Claim the standard kilometer deduction for business car use?


Taking the standard mileage deduction when you use your car for business can save you big on your taxes. Find out what the IRS mileage rate is for 2022 and what the IRS’s rules are for taking this deduction.

If you use a car in your business, you may be entitled to some significant tax deductions. The amount and type of deductions you can claim depend on a number of factors.

The IRS offers two options for deducting expenses for using a vehicle in your small business. You can deduct the actual costs you incur with the vehicle in your business or, provided you meet certain criteria, you deduct the standard mileage rate for every mile you drive with your car for business.

What is the standard kilometer deduction?

With the standard mileage deduction, all you need to do is keep a log of business miles driven (with notes to indicate business purpose), then multiply the total miles driven by the standard mileage rate for the year. If you claim the standard kilometer deduction, you may also deduct the costs of tolls and parking fees. ZenBusiness Money Pro provides a good way to track and store this information.

What is the IRS mileage rate for 2022?

Due to the increase in fuel costs in 2022, there are two different business mileage rates for the year. The IRS business mileage rate for the first half of 2022 is 58.5 cents per mile for miles driven between January 1, 2022 and June 30, 2022. The mileage rate will increase to 62.5 cents per mile for miles driven from July 1, 2022 to December 31, 2022.

If you drove 1,500 miles in the first 6 months of 2022, that equates to a tax deduction of $877.50 ($0.585 X 1,500) at the rate of 58.5 cents per mile. If you drive an additional 1,500 miles between July 1, 2022 and December 31, 2022, you’ll get an additional $937.50 ($0.625 X 1,500) deduction, making your total mileage deduction for the year $1,815.00.

Each year, the IRS adjusts the standard mileage rate based on the fluctuating cost of operating a vehicle (including fuel costs). The IRS normally only updates mileage rates once a year, but made the Half-yearly adjustment 2022 to reflect the increase in fuel costs in 2022.

How do you qualify for the standard kilometer deduction?

To use the standard mileage method to calculate your business use vehicle deductions, you must own or lease the vehicle for which you are making the deduction. The standard kilometer rate cannot be used if you:

  • Use five or more cars at once (as in fleet operations).
  • Claim depreciation or a Section 179 deduction (Publication 463, Chapter 4
  • Are you a rural postman receiving qualified compensation (Publication 463, Chapter 4

What are other deductible car expenses?

When you use the kilometer deduction, yYou can still deduct parking fees and tolls that you incur when using your car or truck for business, as well as the business percentage of the car loan interest and personal property taxes you pay on your car. However, you cannot deduct actual expenses such as gas, oil, insurance, taxes, vehicle maintenance, and other expenses. The IRS considers these costs covered by the mileage allowance.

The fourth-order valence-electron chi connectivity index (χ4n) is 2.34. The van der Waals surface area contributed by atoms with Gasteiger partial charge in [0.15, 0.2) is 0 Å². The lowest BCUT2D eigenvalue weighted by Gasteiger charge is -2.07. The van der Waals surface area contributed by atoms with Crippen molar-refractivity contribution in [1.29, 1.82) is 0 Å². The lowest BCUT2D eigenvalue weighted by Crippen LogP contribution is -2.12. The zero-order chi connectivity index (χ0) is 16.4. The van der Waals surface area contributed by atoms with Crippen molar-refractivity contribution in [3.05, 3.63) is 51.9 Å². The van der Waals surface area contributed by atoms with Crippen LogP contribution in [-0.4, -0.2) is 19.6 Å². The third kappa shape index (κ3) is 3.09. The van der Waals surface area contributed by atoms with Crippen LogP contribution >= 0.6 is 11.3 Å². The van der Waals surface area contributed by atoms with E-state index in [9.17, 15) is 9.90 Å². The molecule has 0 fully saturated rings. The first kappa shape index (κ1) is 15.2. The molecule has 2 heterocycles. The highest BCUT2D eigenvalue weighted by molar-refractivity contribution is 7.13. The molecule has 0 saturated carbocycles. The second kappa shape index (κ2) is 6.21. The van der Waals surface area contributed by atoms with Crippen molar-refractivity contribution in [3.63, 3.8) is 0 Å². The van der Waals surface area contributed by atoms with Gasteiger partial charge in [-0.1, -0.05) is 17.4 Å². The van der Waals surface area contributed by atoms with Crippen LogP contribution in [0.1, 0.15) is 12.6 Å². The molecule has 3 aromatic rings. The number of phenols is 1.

How do you keep data for standard mileage?

Although you do not need to register your odometer reading for every journey, you do need to register your vehicle’s odometer reading at the beginning of the year and at the end of the year. Then, every time you use your car or truck to travel on business, record how many miles you’ve covered, where you’ve been, and the purpose of the trip. The IRS expects you to keep good records of the miles you drive in your vehicle for business. You can track it the old-fashioned way — in a mileage notebook that you keep in your car — or you can use ZenBusiness Money Pro to log your mileage and calculate the mileage deduction. There are also several standalone smartphone apps to log mileage. Most importantly, you have documented records for every time you use your vehicle for business.

What is the method of actual cost?

Companies that use the true cost method to operate their vehicles may have vehicle depreciation and costs such as: as lease payments, registration fees, insurance, garage rental, gas, repairs, tune-ups and tires. The deductions are proportional to the business use of the car, and there are limitations on the depreciation and deductibility of lease payments on vehicles above certain fair market values. Keeping records and calculating depreciation can be quite complex using the true cost method. In some cases, using the true expense method can give a small business a larger deduction than the standard mileage rate, but you can check with your accountant. More information about deducting the actual costs for the business use of your vehicle can be found in this IRS publication


Before you commit to using the mileage deduction, you may want to spend some time calculating which method is most beneficial for you. For some people, using the true cost method will yield greater savings. Keep in mind that once you’ve used the actual expense method for a particular vehicle, you’ll need to continue using that method in future tax years to calculate the vehicle expense deduction.

Disclaimer: The content on this page is for informational purposes only and does not constitute legal, tax or accounting advice. If you have specific questions about any of these topics, please contact a licensed professional.


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